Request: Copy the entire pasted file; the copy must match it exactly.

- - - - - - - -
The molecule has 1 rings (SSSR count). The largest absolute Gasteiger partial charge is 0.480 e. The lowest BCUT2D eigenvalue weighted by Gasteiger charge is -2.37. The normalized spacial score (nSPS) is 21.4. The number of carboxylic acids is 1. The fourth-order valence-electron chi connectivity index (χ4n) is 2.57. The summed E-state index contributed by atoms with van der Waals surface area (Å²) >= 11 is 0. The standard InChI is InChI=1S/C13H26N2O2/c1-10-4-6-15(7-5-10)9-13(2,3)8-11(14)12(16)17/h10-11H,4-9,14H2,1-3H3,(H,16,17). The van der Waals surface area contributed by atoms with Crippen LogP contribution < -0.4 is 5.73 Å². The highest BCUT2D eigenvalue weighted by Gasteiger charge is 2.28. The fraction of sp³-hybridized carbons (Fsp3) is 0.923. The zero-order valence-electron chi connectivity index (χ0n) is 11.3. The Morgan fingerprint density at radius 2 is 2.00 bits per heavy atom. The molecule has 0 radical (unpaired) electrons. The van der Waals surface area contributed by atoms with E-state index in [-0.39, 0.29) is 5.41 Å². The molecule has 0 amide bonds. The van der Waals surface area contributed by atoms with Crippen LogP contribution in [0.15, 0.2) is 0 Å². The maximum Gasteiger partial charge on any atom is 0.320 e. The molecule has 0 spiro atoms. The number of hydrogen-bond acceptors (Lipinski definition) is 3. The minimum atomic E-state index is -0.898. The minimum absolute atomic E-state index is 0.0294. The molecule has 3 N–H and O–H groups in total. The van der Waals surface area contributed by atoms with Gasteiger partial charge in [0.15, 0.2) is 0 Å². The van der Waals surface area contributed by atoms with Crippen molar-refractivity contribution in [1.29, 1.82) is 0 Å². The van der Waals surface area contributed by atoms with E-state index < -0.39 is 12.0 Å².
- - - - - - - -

The molecule has 1 rings (SSSR count). The largest absolute Gasteiger partial charge is 0.480 e. The lowest BCUT2D eigenvalue weighted by Gasteiger charge is -2.37. The normalized spacial score (nSPS) is 21.4. The number of carboxylic acids is 1. The fourth-order valence-electron chi connectivity index (χ4n) is 2.57. The summed E-state index contributed by atoms with van der Waals surface area (Å²) >= 11 is 0. The standard InChI is InChI=1S/C13H26N2O2/c1-10-4-6-15(7-5-10)9-13(2,3)8-11(14)12(16)17/h10-11H,4-9,14H2,1-3H3,(H,16,17). The van der Waals surface area contributed by atoms with Crippen LogP contribution < -0.4 is 5.73 Å². The highest BCUT2D eigenvalue weighted by Gasteiger charge is 2.28. The fraction of sp³-hybridized carbons (Fsp3) is 0.923. The zero-order valence-electron chi connectivity index (χ0n) is 11.3. The Morgan fingerprint density at radius 2 is 2.00 bits per heavy atom. The molecule has 0 radical (unpaired) electrons. The van der Waals surface area contributed by atoms with E-state index in [-0.39, 0.29) is 5.41 Å². The molecule has 0 amide bonds. The van der Waals surface area contributed by atoms with Crippen LogP contribution in [0.15, 0.2) is 0 Å². The maximum Gasteiger partial charge on any atom is 0.320 e. The molecule has 0 spiro atoms. The number of hydrogen-bond acceptors (Lipinski definition) is 3. The minimum atomic E-state index is -0.898. The minimum absolute atomic E-state index is 0.0294. The molecule has 3 N–H and O–H groups in total. The van der Waals surface area contributed by atoms with Gasteiger partial charge in [0.15, 0.2) is 0 Å². The van der Waals surface area contributed by atoms with Crippen molar-refractivity contribution in [1.29, 1.82) is 0 Å². The van der Waals surface area contributed by atoms with E-state index < -0.39 is 12.0 Å².